Scuba divers rally to protect an unprecedented 60 threatened species
PADI® (Professional Association of Diving Instructors®) is celebrating a major win today in their fight to save sharks. At the 19th meeting of CITES (the Convention on Trade of Endangered Species of Wild Fauna and Flora) in Panama City, government representatives agreed to restrict international trade for all requiem sharks, one of the biggest family of species, all hammerhead sharks, and all guitar sharks adding an extra 60 species to the list of shark species protected by CITES on Appendix II.
This positive outcome follows PADI being asked by the host nation of Panama to provide specialist advice and research to all attending government representatives to help secure support for a critical vote to double the amount of protected shark and ray species. In the lead-up to this important vote, PADI actively mobilized their global community of 128,000 PADI Professionals, 6,600 PADI Dive Centers and Resorts, and the over 29 million certified PADI Divers to take part by urging their own local governments to take action at CITES – and asking all ocean torchbearers (whether a diver or not) who are passionately committed to creating positive ocean change to sign the petition that urged governments to vote “YES”.
“Today’s decision to restrict the unsustainable global trade in some of the most threatened species on the planet provides us all with a hope and optimism that we are not too late to end the dramatic declines in the ocean’s most iconic, and critical, animals,” said Ian Campbell, Associate Director of Policy and Campaigns for the PADI AWARE FoundationTM, which is PADI’s global non-profit.
“The listing of requiem sharks, an iconic group of species that includes diver favorites such as the blacktip reef shark, bull shark and grey reef shark sends a strong signal that healthy populations of these animals are economically important far more than just the trade in their harvested fins, meat and organs.”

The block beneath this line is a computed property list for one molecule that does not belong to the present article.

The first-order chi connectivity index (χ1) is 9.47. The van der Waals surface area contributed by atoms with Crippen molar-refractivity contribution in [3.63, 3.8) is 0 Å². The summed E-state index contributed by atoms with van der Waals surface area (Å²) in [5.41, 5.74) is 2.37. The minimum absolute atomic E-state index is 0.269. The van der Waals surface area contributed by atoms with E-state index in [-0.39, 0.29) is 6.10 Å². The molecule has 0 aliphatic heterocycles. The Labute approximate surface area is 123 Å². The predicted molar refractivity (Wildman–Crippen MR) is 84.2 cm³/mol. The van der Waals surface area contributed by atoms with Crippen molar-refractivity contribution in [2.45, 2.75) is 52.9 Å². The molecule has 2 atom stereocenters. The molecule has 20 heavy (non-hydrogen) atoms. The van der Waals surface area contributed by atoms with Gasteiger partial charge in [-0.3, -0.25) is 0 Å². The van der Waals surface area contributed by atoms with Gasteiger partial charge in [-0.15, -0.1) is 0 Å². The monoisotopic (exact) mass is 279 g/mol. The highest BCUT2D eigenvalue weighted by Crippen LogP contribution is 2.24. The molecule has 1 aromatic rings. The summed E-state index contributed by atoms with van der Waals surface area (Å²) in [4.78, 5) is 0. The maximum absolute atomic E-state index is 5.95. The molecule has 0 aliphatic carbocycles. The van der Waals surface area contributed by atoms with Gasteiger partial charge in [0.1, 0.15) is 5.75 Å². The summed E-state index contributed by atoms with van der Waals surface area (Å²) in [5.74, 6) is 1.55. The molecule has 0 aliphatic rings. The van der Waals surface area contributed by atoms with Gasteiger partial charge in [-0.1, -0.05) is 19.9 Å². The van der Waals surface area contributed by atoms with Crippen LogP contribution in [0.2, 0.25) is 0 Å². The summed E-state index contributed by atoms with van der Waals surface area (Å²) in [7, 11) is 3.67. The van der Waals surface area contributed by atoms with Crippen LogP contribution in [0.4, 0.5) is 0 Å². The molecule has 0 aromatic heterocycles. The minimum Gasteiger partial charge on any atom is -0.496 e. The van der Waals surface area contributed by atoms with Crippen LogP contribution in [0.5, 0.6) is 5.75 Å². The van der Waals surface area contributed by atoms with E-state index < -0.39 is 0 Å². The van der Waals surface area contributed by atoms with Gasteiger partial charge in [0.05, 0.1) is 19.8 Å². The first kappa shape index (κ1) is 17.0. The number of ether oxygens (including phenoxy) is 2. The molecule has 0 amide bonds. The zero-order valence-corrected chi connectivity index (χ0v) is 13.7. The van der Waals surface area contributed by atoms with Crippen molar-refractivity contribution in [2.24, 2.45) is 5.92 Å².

Shark tourism generates hundreds of millions of dollars globally, contributing to the economies of countries around the world and supporting hundreds of thousands of jobs. Previous studies of the tourism sector indicate shark-based tourism is on track to generate over three-quarters of a billion dollars a year over the next decade.
With the global pandemic having a significant impact on the economies of island nations such as Fiji, the Maldives and the Bahamas, the growth in shark tourism is likely to play a significant role in the financial recovery of countries with healthy shark populations around the world.
“This result, to limit the international trade in shark species that are found at the world’s most popular dive spots, will bring a huge economic boost to communities across the globe,” says Julio Salvatori, the South America Regional Manager for PADI and technical adviser to the Panamanian government. “The prospect of diving with sharks in their natural environment is a major attraction for the recreational dive sector, many of which made their concerns known to the decision-makers. We are optimistic that this can be a turning point for shark populations worldwide.”
Recent studies have indicated that sharks – and their close relatives the rays – are one of the most threatened groups of animals on the planet. Over a third of all species are classed as facing an increased risk of extinction, mainly due to overfishing, habitat loss and unsustainable trade.
“We commend the strong leadership and commitment to conservation shown by the government of Panama, supported by many others, to secure this much-needed trade restriction,” continues Campbell. We also realize that this decision is only the start of the recovery for many shark species, and the revenue-generating recreational diving sector is primed to play its role in implementing the commitments made today.”
Protecting sharks is a core component of PADI’s Blueprint for Ocean Action, with the established goal of reducing the number of sharks and rays facing extinction by 25% in the next decade. To date, PADI has already helped secure protection measures for 51 species of sharks and rays, with today’s vote more than doubling that number to a total of 105 species.